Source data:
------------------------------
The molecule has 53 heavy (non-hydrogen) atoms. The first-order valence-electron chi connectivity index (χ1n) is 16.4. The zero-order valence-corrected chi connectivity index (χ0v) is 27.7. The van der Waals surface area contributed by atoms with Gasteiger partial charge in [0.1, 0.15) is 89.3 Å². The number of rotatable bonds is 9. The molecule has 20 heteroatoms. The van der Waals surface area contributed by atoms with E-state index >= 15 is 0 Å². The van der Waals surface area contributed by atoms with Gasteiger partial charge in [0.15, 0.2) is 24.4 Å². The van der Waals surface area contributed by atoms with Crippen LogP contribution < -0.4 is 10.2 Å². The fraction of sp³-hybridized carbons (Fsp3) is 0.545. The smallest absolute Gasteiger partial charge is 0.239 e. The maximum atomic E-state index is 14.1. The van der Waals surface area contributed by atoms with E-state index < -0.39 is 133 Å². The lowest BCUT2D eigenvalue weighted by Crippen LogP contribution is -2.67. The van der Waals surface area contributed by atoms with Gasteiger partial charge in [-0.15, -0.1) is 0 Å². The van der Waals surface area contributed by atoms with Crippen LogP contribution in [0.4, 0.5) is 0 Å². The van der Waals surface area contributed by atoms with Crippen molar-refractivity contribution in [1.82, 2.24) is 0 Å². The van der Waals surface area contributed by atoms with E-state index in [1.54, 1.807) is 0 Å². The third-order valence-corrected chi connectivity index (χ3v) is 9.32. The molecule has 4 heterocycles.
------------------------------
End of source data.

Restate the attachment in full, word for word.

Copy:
The molecule has 53 heavy (non-hydrogen) atoms. The first-order valence-electron chi connectivity index (χ1n) is 16.4. The zero-order valence-corrected chi connectivity index (χ0v) is 27.7. The van der Waals surface area contributed by atoms with Gasteiger partial charge in [0.1, 0.15) is 89.3 Å². The number of rotatable bonds is 9. The molecule has 20 heteroatoms. The van der Waals surface area contributed by atoms with E-state index >= 15 is 0 Å². The van der Waals surface area contributed by atoms with Gasteiger partial charge in [0.15, 0.2) is 24.4 Å². The van der Waals surface area contributed by atoms with Crippen LogP contribution < -0.4 is 10.2 Å². The fraction of sp³-hybridized carbons (Fsp3) is 0.545. The smallest absolute Gasteiger partial charge is 0.239 e. The maximum atomic E-state index is 14.1. The van der Waals surface area contributed by atoms with E-state index < -0.39 is 133 Å². The lowest BCUT2D eigenvalue weighted by Crippen LogP contribution is -2.67. The van der Waals surface area contributed by atoms with Gasteiger partial charge in [-0.15, -0.1) is 0 Å². The van der Waals surface area contributed by atoms with Crippen LogP contribution in [0.4, 0.5) is 0 Å². The van der Waals surface area contributed by atoms with Crippen molar-refractivity contribution in [1.82, 2.24) is 0 Å². The van der Waals surface area contributed by atoms with E-state index in [1.54, 1.807) is 0 Å². The third-order valence-corrected chi connectivity index (χ3v) is 9.32. The molecule has 4 heterocycles.